Do you feel you’ve got a decent stroke and are practicing the main breathing skills but still unusually out of breath after short distances?
This appears to be a more significant problem and solution for some swimmers than I realized previously. So I am adding some more guidance for you on breathing deep from the belly while swimming, what is technically known as diaphragmatic breathing.
You can read more about this in Instructions For Diaphragmatic Breathing.
For someone who is brand new at swimming doing various drills, and drills with a few strokes may be more than enough challenge on the body and attention.
But for some who’ve already been swimming, or perhaps in the middle of the tri or swim season, and have been making big adjustments you don’t feel you can afford to ‘slow down and just do drills’. Actually, we really don’t want you to ‘just do drills’ – you are encouraged to pull one of your focal points into your lap swimming and work on both a quantity of swimming (the yards or meters) and a quality (your focal point) at the same time.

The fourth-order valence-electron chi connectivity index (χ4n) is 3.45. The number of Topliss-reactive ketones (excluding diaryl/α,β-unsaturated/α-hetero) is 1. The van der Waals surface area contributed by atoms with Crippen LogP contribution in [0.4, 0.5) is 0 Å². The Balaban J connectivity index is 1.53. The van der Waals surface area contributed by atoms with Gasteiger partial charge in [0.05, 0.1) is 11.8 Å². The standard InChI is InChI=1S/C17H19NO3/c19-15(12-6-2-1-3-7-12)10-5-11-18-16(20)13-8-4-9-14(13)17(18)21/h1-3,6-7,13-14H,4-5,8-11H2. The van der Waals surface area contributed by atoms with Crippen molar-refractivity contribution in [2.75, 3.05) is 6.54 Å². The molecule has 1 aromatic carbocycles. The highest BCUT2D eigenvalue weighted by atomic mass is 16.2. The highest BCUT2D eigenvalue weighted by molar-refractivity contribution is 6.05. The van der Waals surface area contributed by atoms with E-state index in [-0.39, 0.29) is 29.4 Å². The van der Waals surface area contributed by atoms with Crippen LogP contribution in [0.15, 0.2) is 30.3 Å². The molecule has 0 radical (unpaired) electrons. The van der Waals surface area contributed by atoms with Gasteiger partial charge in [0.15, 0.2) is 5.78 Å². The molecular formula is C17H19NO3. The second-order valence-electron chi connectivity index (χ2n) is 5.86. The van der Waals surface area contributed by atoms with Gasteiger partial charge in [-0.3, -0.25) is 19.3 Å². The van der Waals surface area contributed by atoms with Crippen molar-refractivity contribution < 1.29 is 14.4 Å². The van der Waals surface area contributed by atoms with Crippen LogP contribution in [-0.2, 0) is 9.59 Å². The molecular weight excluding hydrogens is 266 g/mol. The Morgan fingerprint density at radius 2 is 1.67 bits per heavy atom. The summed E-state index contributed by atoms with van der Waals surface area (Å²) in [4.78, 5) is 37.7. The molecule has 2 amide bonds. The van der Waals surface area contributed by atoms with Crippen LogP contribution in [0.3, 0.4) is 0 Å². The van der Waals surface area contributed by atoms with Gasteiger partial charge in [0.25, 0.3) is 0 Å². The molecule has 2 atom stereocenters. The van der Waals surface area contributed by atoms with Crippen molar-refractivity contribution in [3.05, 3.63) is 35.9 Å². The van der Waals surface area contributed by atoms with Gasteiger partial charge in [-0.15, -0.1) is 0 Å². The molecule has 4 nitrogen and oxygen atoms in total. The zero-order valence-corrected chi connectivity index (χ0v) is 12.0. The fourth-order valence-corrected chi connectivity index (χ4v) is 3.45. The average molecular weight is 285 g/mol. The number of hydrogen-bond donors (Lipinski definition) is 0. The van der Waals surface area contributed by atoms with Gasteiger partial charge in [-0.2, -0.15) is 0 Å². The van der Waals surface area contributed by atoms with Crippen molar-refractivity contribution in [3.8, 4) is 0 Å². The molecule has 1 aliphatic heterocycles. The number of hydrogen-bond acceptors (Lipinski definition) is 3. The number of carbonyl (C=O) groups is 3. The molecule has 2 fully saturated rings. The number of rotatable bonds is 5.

For this you can swim laps, or do perhaps some portion of your normal training, just using focal points. Even at advanced stages of skill and competence you would want to do all your normal training with at least one focal point in mind anyway. We never take mindless, careless strokes – but we insist on this attention to quality no matter the distance or intensity of our training.
You may get some guidance for how to use focal points while swimming laps in Focal Point Swimming.